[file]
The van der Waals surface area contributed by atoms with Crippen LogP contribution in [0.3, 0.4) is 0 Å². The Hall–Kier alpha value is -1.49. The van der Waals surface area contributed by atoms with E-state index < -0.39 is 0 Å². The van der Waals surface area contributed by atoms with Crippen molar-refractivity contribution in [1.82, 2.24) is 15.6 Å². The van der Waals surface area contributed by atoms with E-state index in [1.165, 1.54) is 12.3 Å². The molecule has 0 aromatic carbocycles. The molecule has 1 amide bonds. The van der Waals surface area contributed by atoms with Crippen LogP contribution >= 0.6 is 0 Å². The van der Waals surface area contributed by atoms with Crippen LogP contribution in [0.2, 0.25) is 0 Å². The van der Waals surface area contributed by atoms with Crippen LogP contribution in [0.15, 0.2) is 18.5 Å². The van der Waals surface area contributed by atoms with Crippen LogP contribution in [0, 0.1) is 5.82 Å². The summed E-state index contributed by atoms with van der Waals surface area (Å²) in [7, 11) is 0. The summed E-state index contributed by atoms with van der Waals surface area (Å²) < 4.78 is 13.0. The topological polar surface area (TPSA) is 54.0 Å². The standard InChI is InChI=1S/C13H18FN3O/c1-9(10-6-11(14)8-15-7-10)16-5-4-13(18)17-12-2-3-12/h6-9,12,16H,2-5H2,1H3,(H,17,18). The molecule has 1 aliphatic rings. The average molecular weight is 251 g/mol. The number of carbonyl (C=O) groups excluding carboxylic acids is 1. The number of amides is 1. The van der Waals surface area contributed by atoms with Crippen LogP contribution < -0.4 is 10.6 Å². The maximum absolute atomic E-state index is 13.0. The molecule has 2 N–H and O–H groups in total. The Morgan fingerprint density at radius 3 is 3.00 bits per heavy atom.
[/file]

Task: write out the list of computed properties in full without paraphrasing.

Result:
The van der Waals surface area contributed by atoms with Crippen LogP contribution in [0.3, 0.4) is 0 Å². The Hall–Kier alpha value is -1.49. The van der Waals surface area contributed by atoms with E-state index < -0.39 is 0 Å². The van der Waals surface area contributed by atoms with Crippen molar-refractivity contribution in [1.82, 2.24) is 15.6 Å². The van der Waals surface area contributed by atoms with E-state index in [1.165, 1.54) is 12.3 Å². The molecule has 0 aromatic carbocycles. The molecule has 1 amide bonds. The van der Waals surface area contributed by atoms with Crippen LogP contribution >= 0.6 is 0 Å². The van der Waals surface area contributed by atoms with Crippen LogP contribution in [0.2, 0.25) is 0 Å². The van der Waals surface area contributed by atoms with Crippen LogP contribution in [0.15, 0.2) is 18.5 Å². The van der Waals surface area contributed by atoms with Crippen LogP contribution in [0, 0.1) is 5.82 Å². The summed E-state index contributed by atoms with van der Waals surface area (Å²) in [7, 11) is 0. The summed E-state index contributed by atoms with van der Waals surface area (Å²) < 4.78 is 13.0. The topological polar surface area (TPSA) is 54.0 Å². The standard InChI is InChI=1S/C13H18FN3O/c1-9(10-6-11(14)8-15-7-10)16-5-4-13(18)17-12-2-3-12/h6-9,12,16H,2-5H2,1H3,(H,17,18). The molecule has 1 aliphatic rings. The average molecular weight is 251 g/mol. The number of carbonyl (C=O) groups excluding carboxylic acids is 1. The number of amides is 1. The van der Waals surface area contributed by atoms with Crippen LogP contribution < -0.4 is 10.6 Å². The maximum absolute atomic E-state index is 13.0. The molecule has 2 N–H and O–H groups in total. The Morgan fingerprint density at radius 3 is 3.00 bits per heavy atom.